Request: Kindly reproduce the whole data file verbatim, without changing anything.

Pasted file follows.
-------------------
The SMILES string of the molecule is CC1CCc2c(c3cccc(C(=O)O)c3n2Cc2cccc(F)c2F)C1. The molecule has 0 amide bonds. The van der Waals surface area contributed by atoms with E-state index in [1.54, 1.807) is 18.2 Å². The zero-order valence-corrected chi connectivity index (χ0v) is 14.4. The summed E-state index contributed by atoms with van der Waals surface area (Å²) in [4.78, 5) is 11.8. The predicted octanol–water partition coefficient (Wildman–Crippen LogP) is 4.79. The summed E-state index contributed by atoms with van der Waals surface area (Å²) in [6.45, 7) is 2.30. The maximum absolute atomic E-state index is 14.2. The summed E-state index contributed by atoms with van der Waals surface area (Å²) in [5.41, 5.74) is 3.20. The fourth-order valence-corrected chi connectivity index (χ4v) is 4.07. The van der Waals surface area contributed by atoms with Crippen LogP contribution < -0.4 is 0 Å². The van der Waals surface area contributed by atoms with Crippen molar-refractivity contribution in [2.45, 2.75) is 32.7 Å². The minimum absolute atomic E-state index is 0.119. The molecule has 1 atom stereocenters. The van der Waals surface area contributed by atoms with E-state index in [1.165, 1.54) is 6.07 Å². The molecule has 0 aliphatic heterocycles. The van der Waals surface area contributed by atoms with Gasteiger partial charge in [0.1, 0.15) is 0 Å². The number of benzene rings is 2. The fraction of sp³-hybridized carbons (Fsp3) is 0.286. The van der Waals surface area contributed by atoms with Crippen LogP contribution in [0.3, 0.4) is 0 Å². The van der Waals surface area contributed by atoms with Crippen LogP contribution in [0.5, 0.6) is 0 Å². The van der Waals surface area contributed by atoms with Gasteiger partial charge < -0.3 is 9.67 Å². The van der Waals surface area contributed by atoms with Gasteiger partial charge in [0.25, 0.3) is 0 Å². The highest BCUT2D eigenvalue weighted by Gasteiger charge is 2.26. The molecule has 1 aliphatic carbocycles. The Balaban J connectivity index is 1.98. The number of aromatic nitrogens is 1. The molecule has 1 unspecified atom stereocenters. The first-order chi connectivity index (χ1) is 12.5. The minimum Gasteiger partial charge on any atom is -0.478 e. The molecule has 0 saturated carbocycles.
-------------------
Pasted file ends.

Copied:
The SMILES string of the molecule is CC1CCc2c(c3cccc(C(=O)O)c3n2Cc2cccc(F)c2F)C1. The molecule has 0 amide bonds. The van der Waals surface area contributed by atoms with E-state index in [1.54, 1.807) is 18.2 Å². The zero-order valence-corrected chi connectivity index (χ0v) is 14.4. The summed E-state index contributed by atoms with van der Waals surface area (Å²) in [4.78, 5) is 11.8. The predicted octanol–water partition coefficient (Wildman–Crippen LogP) is 4.79. The summed E-state index contributed by atoms with van der Waals surface area (Å²) in [6.45, 7) is 2.30. The maximum absolute atomic E-state index is 14.2. The summed E-state index contributed by atoms with van der Waals surface area (Å²) in [5.41, 5.74) is 3.20. The fourth-order valence-corrected chi connectivity index (χ4v) is 4.07. The van der Waals surface area contributed by atoms with Crippen LogP contribution < -0.4 is 0 Å². The van der Waals surface area contributed by atoms with Crippen molar-refractivity contribution in [2.45, 2.75) is 32.7 Å². The minimum absolute atomic E-state index is 0.119. The molecule has 1 atom stereocenters. The van der Waals surface area contributed by atoms with E-state index in [1.165, 1.54) is 6.07 Å². The molecule has 0 aliphatic heterocycles. The van der Waals surface area contributed by atoms with Gasteiger partial charge in [0.1, 0.15) is 0 Å². The number of benzene rings is 2. The fraction of sp³-hybridized carbons (Fsp3) is 0.286. The van der Waals surface area contributed by atoms with Crippen LogP contribution in [0.3, 0.4) is 0 Å². The van der Waals surface area contributed by atoms with Crippen LogP contribution in [0.5, 0.6) is 0 Å². The van der Waals surface area contributed by atoms with Gasteiger partial charge < -0.3 is 9.67 Å². The van der Waals surface area contributed by atoms with Gasteiger partial charge in [0.25, 0.3) is 0 Å². The highest BCUT2D eigenvalue weighted by Gasteiger charge is 2.26. The molecule has 1 aliphatic carbocycles. The Balaban J connectivity index is 1.98. The number of aromatic nitrogens is 1. The molecule has 1 unspecified atom stereocenters. The first-order chi connectivity index (χ1) is 12.5. The minimum Gasteiger partial charge on any atom is -0.478 e. The molecule has 0 saturated carbocycles.